OF BEES AND PEACE
In a desolate village in Ukraine, a retired safety inspector in a mine tries to make honey—and a little peace—in times of war.
Just when I was wondering about the Ukrainian war and writers in that part of the world, I heard about Andrey Kurkov, an award-winning novelist in Ukraine who writes and tweets regularly about the war. Kurkov claims he’s on Russia’s "wanted list" due to his outspoken criticism of President Vladimir Putin. After the 2022 Russian invasion of Ukraine, he continues to live on in Ukraine and is considered to be an internally displaced person.
War has steadily stripped his nation of its buildings, architecture, history, and culture, according to Kurkov. Language, too, is in the fray. While Kurkov is of Russian ethnicity and writes in Russian, he points out how, progressively, this war is also about ensuring the supremacy of the Russian language. At least forty percent of Ukrainians are conversant in both Russian and Ukrainian and in a recent interview, Kurkov wondered if, in protest, he should stop writing in Russian.
When I listen to Kurkov’s commentary on language, I’m reminded of how closely culture is linked to language. Snuffing out the mother tongue is equivalent to erasing one’s identity. The late Gregory Rabassa, whom I wrote about last week while discussing ONE HUNDRED YEARS OF SOLITUDE, writes about the link between culture and language. Rabassa wonders about what begets what. “Languages are the products of a culture, or perhaps the reverse as some bold anthropologist may have it,” he writes in his introduction to If This Be Treason: Translation and Its Dyscontents, A Memoir.
Andrey Kurkov, who was born in St Petersburg in 1961, published his best-selling novel, Death and the Penguin, in 1996. It follows a Kyiv writer named Viktor, and his pet penguin Misha in the aftermath of the war. I was on a hunt for a translation of that novel at my local library when I found myself at the end of an impossibly long line of holds. Grey Bees was available, however, and that’s how I ended up sitting down with this sweet, funny, and dark novel.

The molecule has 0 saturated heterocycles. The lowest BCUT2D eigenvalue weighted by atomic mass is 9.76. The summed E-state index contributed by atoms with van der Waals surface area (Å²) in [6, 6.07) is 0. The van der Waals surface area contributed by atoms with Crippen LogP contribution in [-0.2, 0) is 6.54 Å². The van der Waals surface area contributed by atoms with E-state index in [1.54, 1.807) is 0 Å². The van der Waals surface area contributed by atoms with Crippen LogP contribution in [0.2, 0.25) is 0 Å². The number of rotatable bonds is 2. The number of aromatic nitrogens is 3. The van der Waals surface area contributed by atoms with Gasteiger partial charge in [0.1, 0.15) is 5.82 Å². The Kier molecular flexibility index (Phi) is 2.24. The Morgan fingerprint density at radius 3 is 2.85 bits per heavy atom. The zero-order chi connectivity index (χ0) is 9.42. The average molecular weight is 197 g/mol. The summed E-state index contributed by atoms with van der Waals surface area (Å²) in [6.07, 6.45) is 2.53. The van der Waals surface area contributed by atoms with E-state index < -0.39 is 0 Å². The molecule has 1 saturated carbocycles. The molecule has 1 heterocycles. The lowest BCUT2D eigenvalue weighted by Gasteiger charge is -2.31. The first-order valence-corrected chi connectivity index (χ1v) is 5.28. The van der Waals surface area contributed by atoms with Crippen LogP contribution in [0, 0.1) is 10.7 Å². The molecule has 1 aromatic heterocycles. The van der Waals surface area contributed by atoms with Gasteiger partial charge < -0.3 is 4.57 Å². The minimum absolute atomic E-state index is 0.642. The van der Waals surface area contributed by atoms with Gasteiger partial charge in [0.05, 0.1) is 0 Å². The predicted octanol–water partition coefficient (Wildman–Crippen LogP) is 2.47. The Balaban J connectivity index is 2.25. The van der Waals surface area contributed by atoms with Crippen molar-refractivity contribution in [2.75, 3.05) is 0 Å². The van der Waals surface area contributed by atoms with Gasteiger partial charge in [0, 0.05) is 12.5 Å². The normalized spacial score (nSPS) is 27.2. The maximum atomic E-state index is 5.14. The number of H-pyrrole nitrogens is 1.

Translated by Boris Dralyuk, Grey Bees is Andrey Kurkov’s 2020 novel about a beekeeper and his life in the “grey zone” after everyone (except two men) in a village of two streets has managed to flee during the war. Kurkov explains that the front line between Ukrainian troops and pro-Russian separatists in the breakaway “people’s republics” of Donetsk and Luhansk is 450 kilometers long. The “grey zone” between these two sides is of the same length but the width varies, however. In the novel, the small wintry wasteland of the village of Starhorodivka is in this “grey zone”; on its two streets—Lenin Street and Shevchenko Street—reside Sergeyich and Pashka, both of whom are sworn enemies from elementary school. Their interactions are often downright hilarious.
“Sergeyich opened the door for Pashka and gave a not very friendly grunt. This grunt was spurred by Sergeyich’s resentment of his neighbor from Shevchenko Street. It seems the statute of limitations on his resentment would never run out.”